Ear Mites: External Parasitic Infections in Cats
Ear mites (also known as otodectes cynotis mites) are commonly found in cats and are part of the arachnid class of animals. These external parasites are incredibly contagious, making their home in the ears and on the skin of pets and making their way from one pet to another.
While ear mites are tiny parasites, those with good eyesight will likely be able to see them moving around in their cat's ears. They have eight legs and a smaller set of thing legs. If you would like a better idea of what they look like you can search the internet for 'ear mite in cats pictures'.
These parasites cause significant irritation in our feline friends and, while ear mites are quite easy to treat, they can lead to severe skin and ear infections if they aren't caught early. When we see cats with ear infections, ear mites are often the underlying cause. The good news is that ear mites are not known to infect humans so you and any other family members although any pets will need to be treated along with the infected cat.
How Cats Get Ear Mites
The first question that you may after learning about these pests is how your cat became infected with them. So what is the cause of their infection and how are they transmitted from one pet to another?
Due to being highly contagious, ear mites can spread easily from one infected animal to another. While they are most common in cats, ear mites can also be found in dogs and other wild animals. If your cat spends time in boarding environments or outdoors and gets too close to another animal or touches a contaminated surface such as a grooming tool or bedding, ear mites can easily be transmitted.
Shelter cats also commonly contract ear mites, so be sure to check your newly adopted cat for ear mites and schedule a routine exam with your vet as soon as possible.
Signs & Symptoms of Ear Mites in Cats
The ear mite symptoms that are most commonly seen in cats include:
- Head shaking
- Scratching at ears
- Hair or loss or irritation due to excessive scratching around the ears
- Dark crusty or waxy discharge from the ear that looks like coffee grounds
Treating Ear Mite Infestations in Cats
Many pet owners who have dealt with ear mites in their furry friends have surely wondered about how to treat ear mites in cats. Luckily, treating cats who are infected with ear mites is a pretty simple process.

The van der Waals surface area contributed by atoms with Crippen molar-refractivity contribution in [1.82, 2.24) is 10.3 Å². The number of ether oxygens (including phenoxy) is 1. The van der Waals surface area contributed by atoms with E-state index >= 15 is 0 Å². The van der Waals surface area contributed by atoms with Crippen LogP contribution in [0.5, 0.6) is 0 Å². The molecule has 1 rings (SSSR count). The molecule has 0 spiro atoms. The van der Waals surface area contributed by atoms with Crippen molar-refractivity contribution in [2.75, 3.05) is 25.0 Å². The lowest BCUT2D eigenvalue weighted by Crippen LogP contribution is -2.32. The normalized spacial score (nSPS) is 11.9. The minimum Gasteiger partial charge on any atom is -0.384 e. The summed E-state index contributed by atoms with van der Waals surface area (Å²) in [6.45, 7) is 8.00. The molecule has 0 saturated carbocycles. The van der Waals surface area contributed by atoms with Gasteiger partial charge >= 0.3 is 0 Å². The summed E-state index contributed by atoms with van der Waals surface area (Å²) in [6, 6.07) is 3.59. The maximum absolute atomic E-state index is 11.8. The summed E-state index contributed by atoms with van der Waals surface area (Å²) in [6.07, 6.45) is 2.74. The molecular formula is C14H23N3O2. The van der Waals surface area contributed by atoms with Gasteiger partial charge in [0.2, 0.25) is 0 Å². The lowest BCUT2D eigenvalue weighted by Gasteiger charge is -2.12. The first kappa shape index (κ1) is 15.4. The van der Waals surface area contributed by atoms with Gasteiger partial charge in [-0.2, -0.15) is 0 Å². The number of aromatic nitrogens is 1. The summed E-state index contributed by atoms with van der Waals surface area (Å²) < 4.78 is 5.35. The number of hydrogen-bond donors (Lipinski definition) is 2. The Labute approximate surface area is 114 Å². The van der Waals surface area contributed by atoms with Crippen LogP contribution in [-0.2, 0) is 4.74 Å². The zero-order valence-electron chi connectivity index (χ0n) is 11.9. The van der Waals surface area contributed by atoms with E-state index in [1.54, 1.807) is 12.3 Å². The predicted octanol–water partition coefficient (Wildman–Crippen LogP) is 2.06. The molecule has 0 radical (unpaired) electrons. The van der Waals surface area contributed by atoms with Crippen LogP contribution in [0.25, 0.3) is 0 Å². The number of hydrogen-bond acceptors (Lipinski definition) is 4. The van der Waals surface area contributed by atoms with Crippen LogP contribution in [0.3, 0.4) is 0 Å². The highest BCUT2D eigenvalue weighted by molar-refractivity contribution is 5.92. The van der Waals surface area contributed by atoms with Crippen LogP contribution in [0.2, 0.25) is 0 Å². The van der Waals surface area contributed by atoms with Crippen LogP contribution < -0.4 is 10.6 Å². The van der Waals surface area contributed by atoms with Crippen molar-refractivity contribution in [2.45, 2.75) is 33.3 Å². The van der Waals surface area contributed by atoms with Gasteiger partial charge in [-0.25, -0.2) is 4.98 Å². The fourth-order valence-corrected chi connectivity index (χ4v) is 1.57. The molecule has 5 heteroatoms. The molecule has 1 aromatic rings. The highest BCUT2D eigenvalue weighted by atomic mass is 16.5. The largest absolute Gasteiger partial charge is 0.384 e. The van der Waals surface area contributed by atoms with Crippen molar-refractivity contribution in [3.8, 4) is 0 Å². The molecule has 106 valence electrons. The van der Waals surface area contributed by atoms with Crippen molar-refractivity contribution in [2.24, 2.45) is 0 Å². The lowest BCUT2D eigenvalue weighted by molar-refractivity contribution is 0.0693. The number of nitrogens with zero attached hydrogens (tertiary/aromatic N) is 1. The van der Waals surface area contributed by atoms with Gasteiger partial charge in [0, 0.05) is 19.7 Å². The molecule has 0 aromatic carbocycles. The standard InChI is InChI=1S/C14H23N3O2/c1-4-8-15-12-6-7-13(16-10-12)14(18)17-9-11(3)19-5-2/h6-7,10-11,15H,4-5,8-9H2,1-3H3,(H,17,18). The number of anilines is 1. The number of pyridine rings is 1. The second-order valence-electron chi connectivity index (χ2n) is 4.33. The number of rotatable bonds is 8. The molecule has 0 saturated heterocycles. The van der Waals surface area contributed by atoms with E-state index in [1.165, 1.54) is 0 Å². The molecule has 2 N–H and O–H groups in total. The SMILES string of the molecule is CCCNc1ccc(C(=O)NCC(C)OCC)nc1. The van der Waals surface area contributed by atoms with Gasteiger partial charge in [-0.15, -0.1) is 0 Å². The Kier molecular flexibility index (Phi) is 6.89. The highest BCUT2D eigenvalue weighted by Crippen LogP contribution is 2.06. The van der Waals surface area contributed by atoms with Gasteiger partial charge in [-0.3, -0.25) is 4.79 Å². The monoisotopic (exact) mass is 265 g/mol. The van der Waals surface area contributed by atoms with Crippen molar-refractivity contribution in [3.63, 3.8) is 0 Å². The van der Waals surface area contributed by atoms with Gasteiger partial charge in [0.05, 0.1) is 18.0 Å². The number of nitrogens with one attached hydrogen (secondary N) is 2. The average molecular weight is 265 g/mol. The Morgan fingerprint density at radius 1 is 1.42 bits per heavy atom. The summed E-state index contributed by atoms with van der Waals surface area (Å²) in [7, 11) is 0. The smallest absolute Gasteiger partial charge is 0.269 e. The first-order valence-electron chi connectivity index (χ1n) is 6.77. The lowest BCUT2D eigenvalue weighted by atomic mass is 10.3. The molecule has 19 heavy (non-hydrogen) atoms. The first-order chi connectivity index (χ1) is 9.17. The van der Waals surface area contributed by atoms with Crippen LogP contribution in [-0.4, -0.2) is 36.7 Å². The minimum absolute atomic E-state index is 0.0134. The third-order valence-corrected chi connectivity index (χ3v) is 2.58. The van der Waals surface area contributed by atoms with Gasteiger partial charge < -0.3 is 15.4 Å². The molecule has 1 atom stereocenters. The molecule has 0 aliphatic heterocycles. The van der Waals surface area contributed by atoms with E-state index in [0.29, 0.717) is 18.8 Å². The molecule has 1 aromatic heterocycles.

When ear mites infect cats, the vet will recommend treatment using antiparasitic medication in either a topical or oral form. Your veterinarian will also likely clear your cat's ears out of the characteristic wax and discharge associated with these parasites and prescribe a course of antibiotics depending on how severe your cat's specific case is.
Your vet will also assess if there are any secondary infections present from the infestation and treat them as required. Your vet will probably suggest you return to the office in a week or two to ensure the mites are gone and that further treatment is not necessary.
This medication will also be recommended for any and all pets that live in the house due to the highly infectious nature of these pests.
We do not advise using home remedies for ear mites in cats. While some methods are capable of killing mites, many at-home treatments don't kill the eggs of these parasites. So, while it appears that the mites are gone. The infestation will begin again when the eggs hatch.
The Prevention of Ear Mites in Cats
Arranging frequent checkups and ear cleanings for your cat with your veterinarian will be a sure way of preventing more serious infestations of ear mites on your cat. Likewise, make sure that you clean your cat's kennel, bedding and your home to catch any stray mites. Your vet will also be happy to recommend parasite prevention products for your feline companion.
Note: The advice provided in this post is intended for informational purposes and does not constitute medical advice regarding people or pets. Always follow your doctor's advice regarding asthma or other allergy symptoms.